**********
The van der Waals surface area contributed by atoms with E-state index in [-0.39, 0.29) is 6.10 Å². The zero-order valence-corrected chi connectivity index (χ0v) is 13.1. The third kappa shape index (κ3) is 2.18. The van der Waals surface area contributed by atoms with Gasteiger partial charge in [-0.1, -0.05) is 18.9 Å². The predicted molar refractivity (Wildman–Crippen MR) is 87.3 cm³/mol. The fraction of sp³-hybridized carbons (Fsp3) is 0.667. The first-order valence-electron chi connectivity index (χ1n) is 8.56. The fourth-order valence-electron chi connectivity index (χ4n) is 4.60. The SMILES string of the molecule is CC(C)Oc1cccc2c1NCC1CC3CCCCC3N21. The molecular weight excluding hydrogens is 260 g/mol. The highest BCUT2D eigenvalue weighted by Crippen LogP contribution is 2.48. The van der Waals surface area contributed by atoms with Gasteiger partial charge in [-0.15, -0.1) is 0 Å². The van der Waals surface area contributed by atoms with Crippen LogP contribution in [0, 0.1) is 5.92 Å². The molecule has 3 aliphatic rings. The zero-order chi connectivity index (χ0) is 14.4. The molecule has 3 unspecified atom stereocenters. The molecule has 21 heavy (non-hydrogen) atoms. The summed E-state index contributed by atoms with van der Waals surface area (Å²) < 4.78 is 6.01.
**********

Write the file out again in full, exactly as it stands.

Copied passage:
The van der Waals surface area contributed by atoms with E-state index in [-0.39, 0.29) is 6.10 Å². The zero-order valence-corrected chi connectivity index (χ0v) is 13.1. The third kappa shape index (κ3) is 2.18. The van der Waals surface area contributed by atoms with Gasteiger partial charge in [-0.1, -0.05) is 18.9 Å². The predicted molar refractivity (Wildman–Crippen MR) is 87.3 cm³/mol. The fraction of sp³-hybridized carbons (Fsp3) is 0.667. The first-order valence-electron chi connectivity index (χ1n) is 8.56. The fourth-order valence-electron chi connectivity index (χ4n) is 4.60. The SMILES string of the molecule is CC(C)Oc1cccc2c1NCC1CC3CCCCC3N21. The molecular weight excluding hydrogens is 260 g/mol. The highest BCUT2D eigenvalue weighted by Crippen LogP contribution is 2.48. The van der Waals surface area contributed by atoms with Gasteiger partial charge in [-0.15, -0.1) is 0 Å². The van der Waals surface area contributed by atoms with Crippen LogP contribution in [0, 0.1) is 5.92 Å². The molecule has 3 aliphatic rings. The zero-order chi connectivity index (χ0) is 14.4. The molecule has 3 unspecified atom stereocenters. The molecule has 21 heavy (non-hydrogen) atoms. The summed E-state index contributed by atoms with van der Waals surface area (Å²) < 4.78 is 6.01.